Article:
My Encounter with the Lubavitcher RebbeHere is MY STORY
My birthday is Yud Aleph Shevat. Growing up in Long Beach, California, I knew nothing about the Rebbe or Chabad. In college I became a Baal Teshuvah and as I learned more about my heritage I found that the Rebbe would always have a Farbrengen starting on my birthday for the yarzeit of the previous Rebbe who passed away on Yud Shevat.
My rabbi, Rabbi Gershon Schusterman suggested that I go to New York and attend a Farbrengen. As an avid photographer I wanted to take my camera but Rabbi Schusterman suggested that my first visit I should not take my camera and just experience the moment. He arranged for me to stay with his parents.
I had never experienced anything like what I saw at my first Farbrengen. I had never seen so many Jews in one place. I did not understand what the Rebbe was saying but Rabbi Schusterman told me that my neshama would understand. It was very moving and I enjoyed the experience very much.
As a student, married with two children, I could not afford to travel to New York every year on my birthday but I was able to return two years later for Yud Shevat 5738. I brought my camera this time and was told not to take pictures when the Rebbe was talking but during the singing I could take pictures.
I was standing on a bench that was bouncing up and down as everyone was singing and clapping a lot. I would take a picture when the Rebbe was looking away from me and then lower the camera when he would turn in my direction. As I was getting ready to take a picture, the Rebbe turned and looked directly at me. The entire room disappeared and I could feel the Rebbe looking at my soul though my camera lens. It last only seconds but to me if felt like an eternity. I felt my finger take the picture and when the room came back into focus I felt different.
I never had a formal yechidus with the Rebbe but I feel that moment when he looked at me was all I needed. Anyone who knows about film and cameras will understand that taking a picture at 1/30 of a second standing on a moving platform is not a good combination. That one picture of the Rebbe looking at me and the next six pictures were all that came out clear on that roll of film.
Years later, when my oldest son was six, the airlines were having a special that kids under ten flew for free, so I took my son, Eliyahu, with me to the Yud Shevat Farbrengen. Having a young child with me I was able to get a seat close to where the Rebbe sat, with my son sitting on top of the table. During the singing people would hold up a small cup of wine for the Rebbe to give them a blessing.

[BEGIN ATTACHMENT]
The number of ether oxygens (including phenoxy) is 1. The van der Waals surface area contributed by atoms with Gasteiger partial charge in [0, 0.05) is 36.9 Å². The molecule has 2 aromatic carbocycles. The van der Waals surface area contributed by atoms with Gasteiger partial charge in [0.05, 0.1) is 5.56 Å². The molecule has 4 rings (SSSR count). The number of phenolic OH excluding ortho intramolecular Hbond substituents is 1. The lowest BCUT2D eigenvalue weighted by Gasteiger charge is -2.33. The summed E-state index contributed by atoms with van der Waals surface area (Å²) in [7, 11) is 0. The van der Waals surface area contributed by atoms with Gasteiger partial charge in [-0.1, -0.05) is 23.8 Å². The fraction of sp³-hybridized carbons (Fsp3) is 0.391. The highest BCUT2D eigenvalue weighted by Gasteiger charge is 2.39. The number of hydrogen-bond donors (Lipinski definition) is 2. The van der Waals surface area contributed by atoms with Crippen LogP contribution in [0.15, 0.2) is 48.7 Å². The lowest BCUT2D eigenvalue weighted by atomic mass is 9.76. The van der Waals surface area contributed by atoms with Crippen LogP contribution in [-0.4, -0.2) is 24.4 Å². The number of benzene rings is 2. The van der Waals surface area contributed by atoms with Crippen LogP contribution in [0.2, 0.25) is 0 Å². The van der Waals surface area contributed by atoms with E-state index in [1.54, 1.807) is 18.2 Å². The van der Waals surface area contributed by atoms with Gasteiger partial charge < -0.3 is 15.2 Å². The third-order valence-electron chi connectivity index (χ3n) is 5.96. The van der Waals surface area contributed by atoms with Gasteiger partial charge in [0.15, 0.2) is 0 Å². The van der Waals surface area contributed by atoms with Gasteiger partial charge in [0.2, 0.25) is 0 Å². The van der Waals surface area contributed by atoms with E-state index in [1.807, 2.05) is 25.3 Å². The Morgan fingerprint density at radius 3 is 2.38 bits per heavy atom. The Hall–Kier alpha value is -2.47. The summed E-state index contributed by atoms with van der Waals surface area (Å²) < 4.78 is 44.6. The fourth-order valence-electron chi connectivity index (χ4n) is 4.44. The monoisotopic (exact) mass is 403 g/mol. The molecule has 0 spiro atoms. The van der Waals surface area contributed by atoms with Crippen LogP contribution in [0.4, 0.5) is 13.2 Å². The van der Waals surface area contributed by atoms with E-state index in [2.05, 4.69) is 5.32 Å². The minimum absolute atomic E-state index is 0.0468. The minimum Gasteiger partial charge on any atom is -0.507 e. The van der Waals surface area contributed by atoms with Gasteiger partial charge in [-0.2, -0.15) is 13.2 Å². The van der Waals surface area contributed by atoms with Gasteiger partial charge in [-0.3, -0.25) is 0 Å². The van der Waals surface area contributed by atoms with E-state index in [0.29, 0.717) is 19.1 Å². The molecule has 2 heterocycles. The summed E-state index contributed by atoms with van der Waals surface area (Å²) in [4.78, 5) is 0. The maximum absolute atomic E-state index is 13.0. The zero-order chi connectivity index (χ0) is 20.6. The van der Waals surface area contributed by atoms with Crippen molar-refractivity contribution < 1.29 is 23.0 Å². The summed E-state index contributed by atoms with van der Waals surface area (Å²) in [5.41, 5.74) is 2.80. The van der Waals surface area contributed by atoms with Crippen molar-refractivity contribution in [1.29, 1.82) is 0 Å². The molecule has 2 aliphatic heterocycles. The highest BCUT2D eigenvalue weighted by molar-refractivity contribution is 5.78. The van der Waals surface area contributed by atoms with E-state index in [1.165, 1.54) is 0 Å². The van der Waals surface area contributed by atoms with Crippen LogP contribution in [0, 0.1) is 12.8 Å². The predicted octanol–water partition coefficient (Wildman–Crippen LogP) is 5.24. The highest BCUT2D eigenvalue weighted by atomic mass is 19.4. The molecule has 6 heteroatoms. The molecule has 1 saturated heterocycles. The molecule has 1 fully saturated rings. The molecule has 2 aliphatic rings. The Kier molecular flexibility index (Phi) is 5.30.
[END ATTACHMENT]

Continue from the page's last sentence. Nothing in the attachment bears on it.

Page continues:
I gave my son a small cup and he held it out for the Rebbe to bless him. When the Rebbe nodded, he went to drink the wine and I realized he had not made a brocha on the wine. I had him say the brocha for the wine and then looked up and the Rebbe was watching him the entire time and had answered Amen.
Fast forward a few years and this same son was attending Yeshiva in New York. I was working as a CFO for a manufacturing firm. I was having trouble with a co-worker that was very anti-Semitic. I decided I would write to the Rebbe a letter about this and other issues I was having. I faxed the letter to New York to the attention of Rabbi Klein (one of the Rebbe’s secretaries and the brother-in-law of my rabbi, Rabbi Gershon Schusterman) on a Friday morning. In my cover letter I asked Rabbi Klein to give the following letter in at an auspicious time.
That Shabbos was very peaceful and I knew that my letter would be answered when the time was right. Sunday morning my son woke up and decided to stand in line for dollars from the Rebbe (something he rarely did). After waiting a couple of hours he reached the Rebbe and got his dollar and started to walk away. The Rebbe called him back and gave him another dollar and told my son that this dollar was for his father and that I should have hatzlacha for all I needed.
My son ran to the telephone and called me and asked what is going on because he had no clue I had written the Rebbe. I was surprised at the speed I received my answer, but happy about the Rebbe’s response. Monday morning when I got to work I found out that my anti-Semitic co-worker had quit. Problem solved.